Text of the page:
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Intelligent Design

Nobel laureate, organic chemist and a leader in origin of life studies, Professor deDuve writes in his excellent book, Tour of a Living Cell, "If you equate the probability of the birth of a bacteria cell to chance assembly of its atoms, eternity will not suffice to produce one..”
Humans and all mammals have some 50,000 genes. That implies, as an order of magnitude estimate, some 50,000 to 100,000 proteins active in mammalian bodies. It is estimated that there are some 30 animal phyla on Earth. If the genomes of each animal phylum produced 100,000 proteins, and no proteins were common among any of the phyla (a fact we know to be false, but an assumption that makes our calculations favor the random evolutionary assumption), there would be (30 x 100,000) 3 million proteins in all life.
Now let's consider the likelihood of these 3 million viable combinations of proteins forming by chance: Proteins are complex coils of several hundred amino acids. Take a typical protein to be a chain of 200 amino acids. The observed range is from less than 100 amino acids per protein to greater than 1000. There are 20 commonly occurring amino acids that join in varying combinations to produce the proteins of life. This means that the number of possible combinations of the amino acids in our model protein of 200 amino acids is 20 to the power of 200 (i.e. 20 multiplied by itself 200 times), or in the more usual 10-based system of numbers, approximately 10 to the power of 260 (i.e. the number one, followed by 260 zeros!). Nature has the option of choosing among the 10 to power of 260 possible proteins, the 3 million proteins of which all viable life is composed. In other words, for each one correct choice, there are 10 to power of 254 wrong choices!

Randomness cannot have been the driving force behind the success of life. Our understanding of statistics and molecular biology clearly supports the notion that there must have been a direction and a “Director” behind the success of life.

Topics: evolution
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  • Jan 17 2012: No, I do not know everything about evolution, I admit! I admit! But that is not not the issue. Please carefully read my response, I think you missed the point as well. I thought I was clear as I wrote: "I have no problem with the Big Bang and even the concept of evolution –

    it is how or through what guidance this process came about and continues to manifest itself is another issue.

    And this is the difference in our opinions – please inform me if it is otherwise." What difference does what my knowledge of about "Where does the theory of evolution state that each and every organism assembles itself by pure random chance?" have to do with my thoughts about what I consider purposeful and meaningful design? Misrepresenting scientific knowledge would in my mind being drawing black and white conclusions about the factual solidity and philosophic and psychological implications of that knowledge.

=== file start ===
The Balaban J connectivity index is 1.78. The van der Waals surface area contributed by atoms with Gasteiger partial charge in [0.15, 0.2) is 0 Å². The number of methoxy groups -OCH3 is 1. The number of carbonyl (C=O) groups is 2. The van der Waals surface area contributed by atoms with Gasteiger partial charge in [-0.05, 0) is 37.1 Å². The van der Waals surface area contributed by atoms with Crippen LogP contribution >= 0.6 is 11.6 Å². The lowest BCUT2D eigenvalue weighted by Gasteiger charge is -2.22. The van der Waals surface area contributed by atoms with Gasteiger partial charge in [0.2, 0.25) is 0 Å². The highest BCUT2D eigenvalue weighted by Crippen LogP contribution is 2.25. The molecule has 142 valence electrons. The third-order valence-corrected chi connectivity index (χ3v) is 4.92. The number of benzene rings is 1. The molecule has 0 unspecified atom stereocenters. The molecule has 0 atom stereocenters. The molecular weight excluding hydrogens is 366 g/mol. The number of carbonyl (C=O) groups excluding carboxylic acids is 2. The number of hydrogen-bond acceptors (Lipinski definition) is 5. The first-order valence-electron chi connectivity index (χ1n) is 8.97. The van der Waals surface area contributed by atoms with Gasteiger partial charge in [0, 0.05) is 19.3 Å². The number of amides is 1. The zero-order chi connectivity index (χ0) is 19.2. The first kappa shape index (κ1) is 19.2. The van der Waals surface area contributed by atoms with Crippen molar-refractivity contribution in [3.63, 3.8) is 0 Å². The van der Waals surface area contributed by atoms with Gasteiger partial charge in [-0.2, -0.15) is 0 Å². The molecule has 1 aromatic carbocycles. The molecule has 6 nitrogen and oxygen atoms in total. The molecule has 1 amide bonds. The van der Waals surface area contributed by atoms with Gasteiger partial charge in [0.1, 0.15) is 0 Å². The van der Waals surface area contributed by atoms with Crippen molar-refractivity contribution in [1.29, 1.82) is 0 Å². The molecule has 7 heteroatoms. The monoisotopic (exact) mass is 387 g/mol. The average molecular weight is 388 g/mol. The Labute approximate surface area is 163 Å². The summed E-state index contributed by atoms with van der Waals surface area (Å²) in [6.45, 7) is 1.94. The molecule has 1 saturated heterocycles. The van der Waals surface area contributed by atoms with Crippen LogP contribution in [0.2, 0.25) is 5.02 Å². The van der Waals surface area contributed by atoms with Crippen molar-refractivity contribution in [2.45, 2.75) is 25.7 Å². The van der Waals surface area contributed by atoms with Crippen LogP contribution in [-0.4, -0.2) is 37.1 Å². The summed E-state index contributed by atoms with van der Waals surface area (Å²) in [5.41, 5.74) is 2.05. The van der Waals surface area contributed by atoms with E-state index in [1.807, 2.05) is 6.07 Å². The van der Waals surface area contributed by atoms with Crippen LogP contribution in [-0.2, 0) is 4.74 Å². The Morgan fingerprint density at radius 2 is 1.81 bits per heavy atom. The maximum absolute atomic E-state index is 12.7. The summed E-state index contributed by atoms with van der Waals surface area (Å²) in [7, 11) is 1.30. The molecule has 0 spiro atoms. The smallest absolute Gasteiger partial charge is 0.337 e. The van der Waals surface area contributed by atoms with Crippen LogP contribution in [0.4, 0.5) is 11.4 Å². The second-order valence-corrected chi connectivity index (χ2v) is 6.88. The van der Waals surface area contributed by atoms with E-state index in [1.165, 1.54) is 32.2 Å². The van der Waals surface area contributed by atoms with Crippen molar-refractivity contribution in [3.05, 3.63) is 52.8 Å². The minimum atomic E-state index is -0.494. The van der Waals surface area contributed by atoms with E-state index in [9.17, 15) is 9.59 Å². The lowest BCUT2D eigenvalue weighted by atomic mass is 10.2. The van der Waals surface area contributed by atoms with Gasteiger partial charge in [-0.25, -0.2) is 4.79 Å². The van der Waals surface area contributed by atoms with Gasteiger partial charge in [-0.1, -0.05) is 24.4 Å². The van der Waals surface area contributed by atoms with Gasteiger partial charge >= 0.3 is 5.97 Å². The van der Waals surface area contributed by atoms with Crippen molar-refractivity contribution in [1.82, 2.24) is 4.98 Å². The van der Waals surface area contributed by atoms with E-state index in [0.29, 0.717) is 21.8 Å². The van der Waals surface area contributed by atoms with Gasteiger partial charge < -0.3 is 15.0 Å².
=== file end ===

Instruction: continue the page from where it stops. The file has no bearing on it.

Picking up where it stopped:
I now respectfully ask you to comment on my concerns.
    • Jan 17 2012: But Dave,

      How can anybody answer your concerns if your concerns are based on a cartoon that has nothing to do with evolution? You are the one who wrote this:

      "If the genomes of each animal phylum produced 100,000 proteins, and no proteins were common among any of the phyla (a fact we know to be false, but an assumption that makes our calculations favor the random evolutionary assumption),"

      Note the thing between parentheses. Not only you don't know everything about evolution (neither do I), but you know nothing about it if you think that it is about every organism assembling itself randomly. This mistake (if not misrepresentation), has everything to do with your seeing purpose and meaningful design because that's the basis for your claim, at least as you presented it. Your claim is based on a misunderstanding of scientific knowledge. Should you understand what evolution really is about, you would have no problem understanding why some of us don't see such "purpose and meaningful design pointing to a designer," behind any of it. I do not mean to say that you would agree, only that you would understand. Once you understand that nature and the way it works explains the whole thing, the designer seems unnecessary, but that does not mean there is no designer. At such point, some prefer not to believe in designer(s) without direct evidence for such, while others prefer to hold to a belief in designer(s) for whatever reasons such as religion.

      The answer, as Dustin Rodriguez told you, is that randomness is not all there is to evolution. Mutations are somewhat random, but selection and survival are not. I would add that you need better information and logic too. Example: birth defects happen when deleterious mutations occur. That does not mean that every mutation is deleterious. Do you see your fault at logic there? More to say, but maybe if we go by steps, or if you already got it, then that's it.

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